One of the key issues in any case under the Telephone Consumer Protection Act (TCPA) is whether the plaintiff consented to be called or texted.  If the recipient has provided “prior express consent,” the TCPA permits calls or texts to either (i) wireless numbers using autodialers or artificial or prerecorded voices; or (ii) residential telephones using artificial or prerecorded voices.  47 U.S.C. § 227(b)(1)(A)(iii) (cellular telephones); id. § 227(b)(1)(B) (residential telephones).  Courts currently are divided on the impact of contracts specifying that consumers agree in advance to receive such calls or texts.

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One of the most hotly-contested issues in litigation under the Telephone Consumer Protection Act (TCPA) is what equipment counts as an “automatic telephone dialing system” (ATDS) triggering the TCPA’s restrictions.  In 2018, the D.C. Circuit threw out the FCC’s interpretation of the statutory definition of an ATDS—which was so broad as to encompass smartphones—as arbitrary and capricious.  (See our report on the D.C. Circuit’s ACA International v. FCC decision.)  In the wake of that decision—while parties await the FCC’s new rule—courts around the country have been weighing in how best to interpret the statutory text.

The issue is now the subject of a deep circuit split.  In recent months, both the Seventh Circuit in Gadelhak v. AT&T Services, Inc. and the Eleventh Circuit in Glasser v. Hilton Grand Vacations Co. (pdf) have concluded that equipment that dials from a pre-selected list of phone numbers does not qualify as an ATDS.  (Disclosure: Mayer Brown represented AT&T in Gadelhak; Archis was on the briefs in the Seventh Circuit.) The Seventh and Eleventh Circuits thus rejected the Ninth Circuit’s more expansive interpretation of ATDS in Marks v. Crunch San Diego, LLC.  (See our report on Marks.)  The Second Circuit, in contrast, recently followed the Marks interpretation in Duran v. La Boom Disco.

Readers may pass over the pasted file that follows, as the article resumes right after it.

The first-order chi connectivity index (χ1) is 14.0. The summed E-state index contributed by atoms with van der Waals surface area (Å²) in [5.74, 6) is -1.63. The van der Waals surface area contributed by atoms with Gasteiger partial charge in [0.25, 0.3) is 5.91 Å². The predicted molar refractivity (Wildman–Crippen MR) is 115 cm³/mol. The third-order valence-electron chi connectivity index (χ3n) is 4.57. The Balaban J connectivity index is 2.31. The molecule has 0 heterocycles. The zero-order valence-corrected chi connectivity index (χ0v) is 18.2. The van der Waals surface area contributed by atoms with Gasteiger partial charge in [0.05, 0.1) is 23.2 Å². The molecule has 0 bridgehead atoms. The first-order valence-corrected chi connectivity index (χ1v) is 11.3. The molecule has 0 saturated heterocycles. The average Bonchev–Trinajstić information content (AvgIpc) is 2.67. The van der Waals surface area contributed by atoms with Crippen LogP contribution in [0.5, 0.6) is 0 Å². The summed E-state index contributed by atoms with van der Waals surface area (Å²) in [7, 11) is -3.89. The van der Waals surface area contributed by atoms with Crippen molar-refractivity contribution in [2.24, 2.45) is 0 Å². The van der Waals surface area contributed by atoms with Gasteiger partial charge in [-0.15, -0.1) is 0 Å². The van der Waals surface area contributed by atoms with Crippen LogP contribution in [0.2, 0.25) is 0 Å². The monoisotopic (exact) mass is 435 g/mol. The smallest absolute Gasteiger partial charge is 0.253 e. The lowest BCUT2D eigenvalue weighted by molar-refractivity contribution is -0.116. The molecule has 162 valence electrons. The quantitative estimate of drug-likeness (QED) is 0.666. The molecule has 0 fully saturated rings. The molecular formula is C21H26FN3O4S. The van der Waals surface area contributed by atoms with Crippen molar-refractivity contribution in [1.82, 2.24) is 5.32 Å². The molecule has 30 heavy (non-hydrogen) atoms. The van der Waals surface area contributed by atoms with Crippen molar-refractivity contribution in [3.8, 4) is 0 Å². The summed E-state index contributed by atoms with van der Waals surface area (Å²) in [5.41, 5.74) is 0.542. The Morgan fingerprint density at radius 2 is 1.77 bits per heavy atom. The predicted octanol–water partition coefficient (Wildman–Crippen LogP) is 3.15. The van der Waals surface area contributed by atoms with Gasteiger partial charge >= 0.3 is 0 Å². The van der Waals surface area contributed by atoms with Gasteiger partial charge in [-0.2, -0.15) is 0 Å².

In light of this growing divide, lawyers on both sides of the “v.” are waiting for the Supreme Court to step in.


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The Supreme Court has resolved many important questions about personal jurisdiction.  But somewhat surprisingly, it has not decided a fundamental question that arises in class actions – to establish specific personal jurisdiction (meaning case-linked personal jurisdiction) over a defendant, must the plaintiff establish that the defendant has sufficient connections to the forum with respect to

Class-action lawyers on both sides of the “v.” have been debating the impact of the Supreme Court’s decision earlier this year in Comcast Corp. v. Behrend. Last week, the D.C. Circuit delivered its answer in In re Rail Freight Fuel Surcharge Antitrust Litigation, the most significant opinion thus far to address Comcast. As the D.C. Circuit put it in a unanimous opinion by Judge Brown, “[b]efore [Comcast v.] Behrend, the case law was far more accommodating to class certification under Rule 23(b)(3).” But Comcast places that case law in doubt: When class certification rests on expert economic testimony—which is increasingly the case—“[i]t is now clear . . . that Rule 23 not only authorizes a hard look at the soundness of statistical models that purport to show predominance—the rule commands it” (emphasis added). That powerful holding makes the Rail Freight decision especially important for defendants opposing class certification.


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